Book – How to Make the Five Biggest Obstacles Irrelevant

Once the project is underway, it’s a good idea to continue listing steps, a course in miracles free (i.e., find correct citation for quote from poet, MO; locate block of text on the ambiguities of time; find files from summer of last year).

The point is, it is absolutely impossible to “write a book.” It is only possible to take one specific step at a time toward a completed book manuscript. This may seem ridiculously obvious, but almost everyone forgets it. And then feels needlessly overwhelmed by the prospect of tackling that impossible task –“writing a book.”

Whatever phase of your project you are currently working on, there is a next step. The most effective and motivating way to proceed is to write each step down, in five- or ten-step lists. This is because you need to know, exactly and precisely, what each step is, in order to mentally gear-up for completing it. Think of your ongoing list as a kind of “anti-overwhelm” tool.

Obstacle Two: Fear

It is almost axiomatic that, if a project doesn’t cause a modicum of fear (can I really bring this off?), that it probably isn’t sufficiently challenging or interesting to sustain the level of involvement you need to feel in order to see it through to the end. But how do you deal with the urge to avoid your book project, because the mere thought of getting to work on it stimulates overwhelming feelings of fear, self-doubt, and . . . sudden exhaustion?

The answer is all too obvious, though most of us find it hard to see. Get into it. Get involved in the actual work. Fear immediately disappears when your attention is engaged by the work at hand. It is similar to what happens to a baby’s attention: there she is, wailing away full blast with her entire small being, when the neighbor’s miniature dachshund appears. The tears shut off like a faucet, because the dog captures her attention so completely that she forgets to cry.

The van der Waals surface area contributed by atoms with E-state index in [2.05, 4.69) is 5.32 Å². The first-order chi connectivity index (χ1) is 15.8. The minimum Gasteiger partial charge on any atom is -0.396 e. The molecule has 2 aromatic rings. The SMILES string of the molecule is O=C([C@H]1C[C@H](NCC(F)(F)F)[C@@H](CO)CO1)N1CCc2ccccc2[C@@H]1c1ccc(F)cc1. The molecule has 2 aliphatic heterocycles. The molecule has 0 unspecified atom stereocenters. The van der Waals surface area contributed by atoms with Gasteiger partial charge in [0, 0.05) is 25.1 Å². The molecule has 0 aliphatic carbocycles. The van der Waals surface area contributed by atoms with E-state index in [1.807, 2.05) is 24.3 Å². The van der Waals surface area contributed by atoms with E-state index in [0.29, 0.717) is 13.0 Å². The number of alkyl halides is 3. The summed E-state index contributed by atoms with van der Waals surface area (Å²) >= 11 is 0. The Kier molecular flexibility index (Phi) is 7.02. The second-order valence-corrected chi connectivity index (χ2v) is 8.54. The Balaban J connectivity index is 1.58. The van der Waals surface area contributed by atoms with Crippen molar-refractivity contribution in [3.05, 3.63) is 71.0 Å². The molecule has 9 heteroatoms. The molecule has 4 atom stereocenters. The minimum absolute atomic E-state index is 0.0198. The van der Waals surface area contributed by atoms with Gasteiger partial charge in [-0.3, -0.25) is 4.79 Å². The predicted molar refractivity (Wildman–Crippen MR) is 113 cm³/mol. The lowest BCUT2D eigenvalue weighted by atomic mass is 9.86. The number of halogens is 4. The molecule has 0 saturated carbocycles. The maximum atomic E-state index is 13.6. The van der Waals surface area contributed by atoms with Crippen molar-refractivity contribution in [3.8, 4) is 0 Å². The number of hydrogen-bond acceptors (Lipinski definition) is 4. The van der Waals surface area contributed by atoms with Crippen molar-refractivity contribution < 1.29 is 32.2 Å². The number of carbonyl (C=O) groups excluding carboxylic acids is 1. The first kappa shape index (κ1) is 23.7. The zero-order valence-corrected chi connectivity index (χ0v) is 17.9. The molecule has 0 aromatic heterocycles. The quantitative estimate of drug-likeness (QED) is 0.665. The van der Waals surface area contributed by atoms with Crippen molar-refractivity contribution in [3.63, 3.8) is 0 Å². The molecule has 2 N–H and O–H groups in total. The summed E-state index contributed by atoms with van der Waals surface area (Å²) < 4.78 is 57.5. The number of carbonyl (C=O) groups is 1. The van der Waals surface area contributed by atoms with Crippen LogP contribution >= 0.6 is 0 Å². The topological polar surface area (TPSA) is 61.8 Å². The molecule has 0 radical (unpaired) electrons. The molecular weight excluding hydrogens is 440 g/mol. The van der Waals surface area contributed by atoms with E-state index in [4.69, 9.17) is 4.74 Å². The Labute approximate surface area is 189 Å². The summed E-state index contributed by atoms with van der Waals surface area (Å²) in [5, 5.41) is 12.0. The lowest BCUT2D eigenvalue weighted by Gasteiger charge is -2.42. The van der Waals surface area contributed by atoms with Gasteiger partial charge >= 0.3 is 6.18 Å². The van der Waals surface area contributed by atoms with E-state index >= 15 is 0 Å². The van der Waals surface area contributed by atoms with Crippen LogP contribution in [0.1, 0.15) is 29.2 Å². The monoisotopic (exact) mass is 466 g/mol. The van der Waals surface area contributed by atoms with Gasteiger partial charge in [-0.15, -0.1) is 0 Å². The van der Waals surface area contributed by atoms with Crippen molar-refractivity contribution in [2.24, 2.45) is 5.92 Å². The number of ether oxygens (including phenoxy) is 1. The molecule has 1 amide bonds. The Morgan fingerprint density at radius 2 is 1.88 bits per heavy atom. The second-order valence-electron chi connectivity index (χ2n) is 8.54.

Engage your attention in completing the next step on your list, and fear, doubt, and terminal tiredness will dissolve (at least for the short-term; when they return, simply engage your attention in the next step all over again).

As extra-added reinforcement, keep in mind your overall reason for wanting to write a book. Is it to convey a message, engage in a quest, nurture your talent, or to express the inspiration you feel when reading another author’s work? If you add inspiration (your reason for writing) to engagement, fear won’t have a chance.

Obstacle Three: No Time

Almost everyone has too much to do, and no time to do it. But that’s no reason not to write your book. It is reason, instead, to outwit your particular version of having no time. (Keep in mind, however, that we all somehow find the time to do those things we truly want to do.)

Most often, it’s not so much having no time that’s the problem. It’s the feeling that the job is much too big for the much-too-small amounts of time that are intermittently available.

Make the following strategy into a game you play on a daily basis: accumulate an hour’s worth of five- or ten-minute periods spent doing something towards your book (refer to your list of steps for small, specific tasks, and if they’re all too time-consuming, cut them in half, or even into quarters).

Spend, for instance, a free ten minutes between appointments making notes about what to include in chapter ten, instead of simply frittering that time away. (It’s a good idea to have a bound journal dedicated to your book project. Keep all your notes there for reference, and for the inspiration of seeing the material you’ve gathered accumulate and grow into something substantial. A journal is also portable in more circumstances than a computer.

Leave a Comment